High sludge age, especially when combined with powdered activated carbon, can materially improve the activated sludge process f o r organics removal
James F. Grutsch Standard Oil Company (Indiana) Chicago, 111. 60601
The petroleum refining industry has demonstrated two approaches to improve the performance of the activated sludge process (ASP) for organics removal from wastewaters. They are operation at high sludge age and further enhancement by using high concentrations of powdered activated carbon (PAC) commingled with the activated sludge. T o get the best effluent quality very cost effectively, both approaches must be used, because PAC enhancement of the ASP is most effective at very high concentrations; the higher the concentration in the mixed liquor, the lower the residual soluble organics in the treated cffluent. Fortuitously, very high sludge age operation is effective with the use of PAC. Sludge ages well in excess of I00 days have been demonstrated. A 5000-mg/L equilibrium mixed-liquor PAC concentration has been maintained in a municipal plant with less than a 5-mg/L PAC makeup rate! The key to operating the ASP in the high-sludge-age mode is to recognize the impact of influent solids on the physical properties of the activated sludge, specifically the zeta potential ( E S & T , September 1978, p 1023) probability distribution. When the feed 276
Environmental Science 8 Technology
to the ASP is effectively pretreated by filtration or dissolved air flotation to remove colloidal and suspended matter, the activated sludge has much improved settling properties, and capture by secondary clarifiers is much more complete. Moreover, pretreatment typically reduces the contaminant concentration by about 50%; this proves to be an important response to operating results which demonstrate that the lowest residual effluent organics will be produced by the unit with the lowest feed strength. The thrust of original research on high sludge age and PAC enhancement of the ASP centered on industrial wastewaters. To demonstrate that the principles are general and broadly applicable, Standard Oil Company (Indiana) conducted a 15-month experimental program, operating a municipal plant with dual treatment trains. One train was used as a “control” and the parallel train was modified with a granular media filter for prefiltering the influent to the activated sludge unit (ASU) for experimental high-sludge-age operation (Figure 1). The comparative performance of different activated sludge technologies was determined, including the role of powdered activated carbon for ASP enhancement. This full-scale study included ASP operation in the high-sludge-age mode and in the high-sludge-age mode enhanced with PAC. Historically, wastewater studies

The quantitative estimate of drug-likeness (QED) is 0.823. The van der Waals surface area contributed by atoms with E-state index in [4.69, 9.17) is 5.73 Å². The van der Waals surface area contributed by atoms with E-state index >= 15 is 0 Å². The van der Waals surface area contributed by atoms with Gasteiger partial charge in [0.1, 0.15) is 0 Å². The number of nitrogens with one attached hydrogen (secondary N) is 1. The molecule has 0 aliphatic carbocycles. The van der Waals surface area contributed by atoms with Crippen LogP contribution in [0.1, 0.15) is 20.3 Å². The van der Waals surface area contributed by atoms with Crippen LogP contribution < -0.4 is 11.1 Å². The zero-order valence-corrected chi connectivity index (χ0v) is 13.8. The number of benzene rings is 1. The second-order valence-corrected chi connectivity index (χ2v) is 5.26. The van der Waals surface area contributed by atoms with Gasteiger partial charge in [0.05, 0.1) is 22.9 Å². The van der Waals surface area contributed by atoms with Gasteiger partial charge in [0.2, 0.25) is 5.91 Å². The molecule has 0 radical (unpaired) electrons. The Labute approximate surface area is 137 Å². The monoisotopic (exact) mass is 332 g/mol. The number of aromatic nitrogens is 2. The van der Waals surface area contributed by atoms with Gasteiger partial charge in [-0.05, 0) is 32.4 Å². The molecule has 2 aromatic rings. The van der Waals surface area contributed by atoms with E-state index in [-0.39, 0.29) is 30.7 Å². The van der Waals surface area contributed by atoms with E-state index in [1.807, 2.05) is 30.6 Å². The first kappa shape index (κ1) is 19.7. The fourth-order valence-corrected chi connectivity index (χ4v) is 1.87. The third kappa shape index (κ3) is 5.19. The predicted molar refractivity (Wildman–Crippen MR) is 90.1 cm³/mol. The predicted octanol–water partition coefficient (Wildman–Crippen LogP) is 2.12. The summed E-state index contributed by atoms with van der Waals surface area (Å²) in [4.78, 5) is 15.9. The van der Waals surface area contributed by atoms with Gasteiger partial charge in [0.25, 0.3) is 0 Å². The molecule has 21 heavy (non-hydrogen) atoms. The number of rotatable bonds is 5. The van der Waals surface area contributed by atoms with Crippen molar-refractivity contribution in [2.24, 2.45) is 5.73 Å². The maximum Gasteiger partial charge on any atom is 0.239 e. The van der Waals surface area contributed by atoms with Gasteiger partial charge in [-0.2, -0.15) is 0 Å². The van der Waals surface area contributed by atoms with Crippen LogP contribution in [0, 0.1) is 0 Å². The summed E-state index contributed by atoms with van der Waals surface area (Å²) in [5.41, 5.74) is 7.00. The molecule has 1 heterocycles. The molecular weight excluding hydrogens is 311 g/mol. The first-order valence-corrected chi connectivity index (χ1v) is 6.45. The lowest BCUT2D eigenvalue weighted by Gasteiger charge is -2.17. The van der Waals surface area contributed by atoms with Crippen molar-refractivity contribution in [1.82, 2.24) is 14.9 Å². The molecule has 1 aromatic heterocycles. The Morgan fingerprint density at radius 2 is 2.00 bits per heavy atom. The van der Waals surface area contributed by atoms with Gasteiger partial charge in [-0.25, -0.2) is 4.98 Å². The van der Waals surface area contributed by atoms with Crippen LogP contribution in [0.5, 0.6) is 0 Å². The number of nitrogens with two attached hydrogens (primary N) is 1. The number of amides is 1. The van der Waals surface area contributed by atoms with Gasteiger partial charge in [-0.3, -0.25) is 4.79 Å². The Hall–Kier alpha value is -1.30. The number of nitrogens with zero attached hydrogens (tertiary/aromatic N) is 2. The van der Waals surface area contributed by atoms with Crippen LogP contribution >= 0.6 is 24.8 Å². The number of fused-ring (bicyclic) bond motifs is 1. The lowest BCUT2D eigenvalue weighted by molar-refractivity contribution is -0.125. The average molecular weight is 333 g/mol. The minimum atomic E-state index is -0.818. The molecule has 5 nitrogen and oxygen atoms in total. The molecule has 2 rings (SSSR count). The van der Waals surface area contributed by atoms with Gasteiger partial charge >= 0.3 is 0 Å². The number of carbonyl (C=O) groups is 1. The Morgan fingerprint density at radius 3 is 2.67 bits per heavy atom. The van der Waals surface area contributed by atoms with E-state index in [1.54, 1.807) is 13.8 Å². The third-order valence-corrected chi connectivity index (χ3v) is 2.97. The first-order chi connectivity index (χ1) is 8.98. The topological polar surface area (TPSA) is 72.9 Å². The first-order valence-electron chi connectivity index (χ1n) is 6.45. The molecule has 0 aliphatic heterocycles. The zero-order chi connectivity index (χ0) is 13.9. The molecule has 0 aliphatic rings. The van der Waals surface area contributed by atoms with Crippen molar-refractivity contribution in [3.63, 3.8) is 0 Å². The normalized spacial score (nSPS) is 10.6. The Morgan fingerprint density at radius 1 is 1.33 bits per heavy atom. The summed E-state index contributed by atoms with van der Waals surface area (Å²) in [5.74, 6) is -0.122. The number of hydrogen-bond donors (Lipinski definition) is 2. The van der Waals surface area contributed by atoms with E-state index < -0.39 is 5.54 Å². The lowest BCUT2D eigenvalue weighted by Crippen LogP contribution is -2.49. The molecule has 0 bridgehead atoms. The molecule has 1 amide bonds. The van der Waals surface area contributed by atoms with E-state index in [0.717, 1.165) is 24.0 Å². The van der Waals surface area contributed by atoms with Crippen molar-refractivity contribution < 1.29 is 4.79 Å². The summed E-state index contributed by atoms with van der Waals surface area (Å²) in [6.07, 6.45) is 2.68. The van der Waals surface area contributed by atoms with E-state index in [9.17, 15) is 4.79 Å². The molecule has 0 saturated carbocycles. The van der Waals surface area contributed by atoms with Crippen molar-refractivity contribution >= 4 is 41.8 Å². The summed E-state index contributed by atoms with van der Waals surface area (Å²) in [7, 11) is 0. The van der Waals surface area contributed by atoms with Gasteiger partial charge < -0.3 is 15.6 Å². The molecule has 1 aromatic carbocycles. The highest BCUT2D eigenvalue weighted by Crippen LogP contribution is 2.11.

involved wastewaters containing soluble, colloidal, and suspended matter, and the discontinuous phase matter incorporated into the activated sludge mass concealed an estimation of biomass yield were of low-sludge-age systems in which most of the food supply was used by the bacteria for cell yield, and the comparatively small amount used for maintenance energy could not be determined did not provide a sufficient data base for temperature correlation ignored the impact of sludge age on substrate material balance. By contrast, high-sludge-age ASP operational data have been rare or nonexistent. Our municipal, refinery, and chemical plant results probably comprise the most extensive data base available. This unique data resource provides an insight into the biological oxidation processes operative in the ASP. In high-sludge-age ASP systems, most of the food supply is used for maintenance energy; therefore, its quantitative value is more readily determined. Also, operation is achieved by pretreatment to remove most suspended and colloidal matter; thus, the biomass yield results are not obscured with inert debris. Moreover, a wide range of temperatures and sludge ages are involved. The ubiquitous bacteria treating these widely differing wastewaters demonstrated remarkably consistent properties on a chemical oxygen demand (COD) basis: